Thursday, December 08, 2005

The History of Christmas

The Christmas most people believe is traditional — the Victorian Christmas of Charles Dickens' time — bears little resemblance to Christmas past.
During the Middle Ages and into the early period of modern Europe, Christmas was a peasant celebration filled with hedonism, drinking, carnality and social inversion. It was even banned in an effort to curb decadence. The British Parliament abolished religious festivals, including Christmas, in 1647 and the Puritans of New England outlawed Christmas between 1659 and 1681. People caught celebrating were fined five shillings.
December 25 was set aside to mark the birth of Jesus Christ. However, looking back at how Christmas was observed and shaped, the Nativity played a minor role in Christmas' present form. What is more, the date chosen as Christ's birthday was arbitrary, but not illogical. It was not until the fourth century that church authorities selected December 25 to celebrate Christ's Mass. There is no historical or biblical reason to place the birth of Jesus Christ on this day. Scholars have suggested a spring birth was more likely because Saint Luke talks of shepherds watching their flocks when Christ was born. This only happens in the spring during lambing time.
It is commonly believed the aim of Christmas was to replace and absorb popular non-Christian festivals. Saturnalia, the most popular Roman festival in republic times began on December 17 to honour Saturn, the god of agriculture. Continued until January 1, it was filled with feasts, games and normal social order was turned upside down. More threatening to Christianity was the pagan Mithras, or sun, cult. On December 25, winter solstice, the birth of the sun god was celebrated. Mithraism was declared the religion of the Roman state in 274.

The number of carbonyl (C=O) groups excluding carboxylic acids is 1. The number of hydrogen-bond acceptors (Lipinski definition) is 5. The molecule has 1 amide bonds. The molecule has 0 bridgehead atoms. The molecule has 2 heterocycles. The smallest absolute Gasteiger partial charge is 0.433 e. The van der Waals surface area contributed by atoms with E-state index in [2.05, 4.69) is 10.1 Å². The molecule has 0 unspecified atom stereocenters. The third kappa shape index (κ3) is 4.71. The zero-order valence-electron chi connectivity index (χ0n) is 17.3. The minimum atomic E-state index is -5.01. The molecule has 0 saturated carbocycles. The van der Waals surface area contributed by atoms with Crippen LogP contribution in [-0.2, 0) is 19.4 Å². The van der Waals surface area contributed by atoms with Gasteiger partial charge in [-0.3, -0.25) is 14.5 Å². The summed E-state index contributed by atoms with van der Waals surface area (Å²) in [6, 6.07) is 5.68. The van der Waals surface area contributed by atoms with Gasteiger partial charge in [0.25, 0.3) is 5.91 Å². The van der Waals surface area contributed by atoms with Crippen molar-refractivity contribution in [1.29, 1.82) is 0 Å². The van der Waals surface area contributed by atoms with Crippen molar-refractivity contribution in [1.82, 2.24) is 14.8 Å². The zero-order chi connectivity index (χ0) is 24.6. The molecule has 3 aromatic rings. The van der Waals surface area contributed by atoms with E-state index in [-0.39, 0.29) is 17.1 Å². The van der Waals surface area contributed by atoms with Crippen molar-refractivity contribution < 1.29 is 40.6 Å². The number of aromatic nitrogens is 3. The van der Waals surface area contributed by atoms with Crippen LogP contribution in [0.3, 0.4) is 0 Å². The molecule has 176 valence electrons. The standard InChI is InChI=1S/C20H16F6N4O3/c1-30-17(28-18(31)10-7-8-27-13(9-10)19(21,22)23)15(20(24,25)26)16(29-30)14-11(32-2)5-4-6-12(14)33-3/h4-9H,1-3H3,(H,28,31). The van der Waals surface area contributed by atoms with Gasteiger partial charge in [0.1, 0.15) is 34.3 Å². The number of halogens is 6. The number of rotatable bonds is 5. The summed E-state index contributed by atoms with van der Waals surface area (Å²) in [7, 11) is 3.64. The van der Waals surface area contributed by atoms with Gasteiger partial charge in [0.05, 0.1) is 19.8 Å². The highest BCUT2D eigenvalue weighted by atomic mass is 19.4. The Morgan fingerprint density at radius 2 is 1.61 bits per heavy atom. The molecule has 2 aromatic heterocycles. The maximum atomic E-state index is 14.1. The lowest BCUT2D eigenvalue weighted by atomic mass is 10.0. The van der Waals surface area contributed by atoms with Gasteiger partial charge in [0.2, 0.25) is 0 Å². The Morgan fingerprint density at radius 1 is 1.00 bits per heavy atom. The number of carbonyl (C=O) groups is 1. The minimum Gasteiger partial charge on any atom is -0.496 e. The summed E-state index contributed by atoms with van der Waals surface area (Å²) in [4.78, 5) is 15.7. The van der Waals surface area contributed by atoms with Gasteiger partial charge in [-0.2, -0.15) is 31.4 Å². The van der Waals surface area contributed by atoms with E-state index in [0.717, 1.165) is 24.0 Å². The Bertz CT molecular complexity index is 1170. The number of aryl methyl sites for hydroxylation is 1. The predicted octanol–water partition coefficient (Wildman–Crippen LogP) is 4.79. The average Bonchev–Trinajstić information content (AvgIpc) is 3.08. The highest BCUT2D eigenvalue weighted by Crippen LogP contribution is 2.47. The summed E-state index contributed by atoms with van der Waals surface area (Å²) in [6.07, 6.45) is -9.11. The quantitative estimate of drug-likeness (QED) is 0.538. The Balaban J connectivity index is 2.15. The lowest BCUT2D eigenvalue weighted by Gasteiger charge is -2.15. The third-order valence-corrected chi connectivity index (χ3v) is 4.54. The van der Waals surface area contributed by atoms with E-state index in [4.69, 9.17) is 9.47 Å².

After the declaration of Christmas, a melding of traditions and rituals ensued, but by the 17th century Christmas was more commonly celebrated with its pagan traditions, not as a feast for Christ's Mass. Activities included mumming (a practice still found in Newfoundland that involves performance acting and dressing in disguise) and wassailing (a type of social inversion where the lower classes would invade wealthy homes and demand gifts).
The growth of cities and high unemployment in the early 19th century lead to gang riots during the Christmas period. Believing social order was being threatened a group of New Yorkers, who became known as the Knickerbockers, aimed to reinvent Christmas. Members included Clement Moore, author of the renowned poem penned in 1822 that begins, " 'Twas the night before Christmas," and Washington Irving who wrote The Sketch Book of Geoffrey Crayon, Gent, in 1819, stories about the celebration of Christmas in an English manor.
Christmas was successfully moved from the unruly streets to the familial order of the home, transforming the holiday from a class-based ritual of demanding gifts from the elites, to a family centered giving of gifts by parents to children. This upholds the Christian tradition of giving presents to children to commemorate the gifts given by the three wise men to baby Jesus, but is also inline with the modern value of the nuclear family. The modern conception of Christmas was greatly influenced by Charles Dickens' A Christmas Carol, written in 1843. Although, in reality this Victorian ideal never existed, many credit the story for focusing Christmas on sentimentality, family and charity and for the popularity of Christmas today. It was not until the 1880s that Christmas became the primary holiday in North America.


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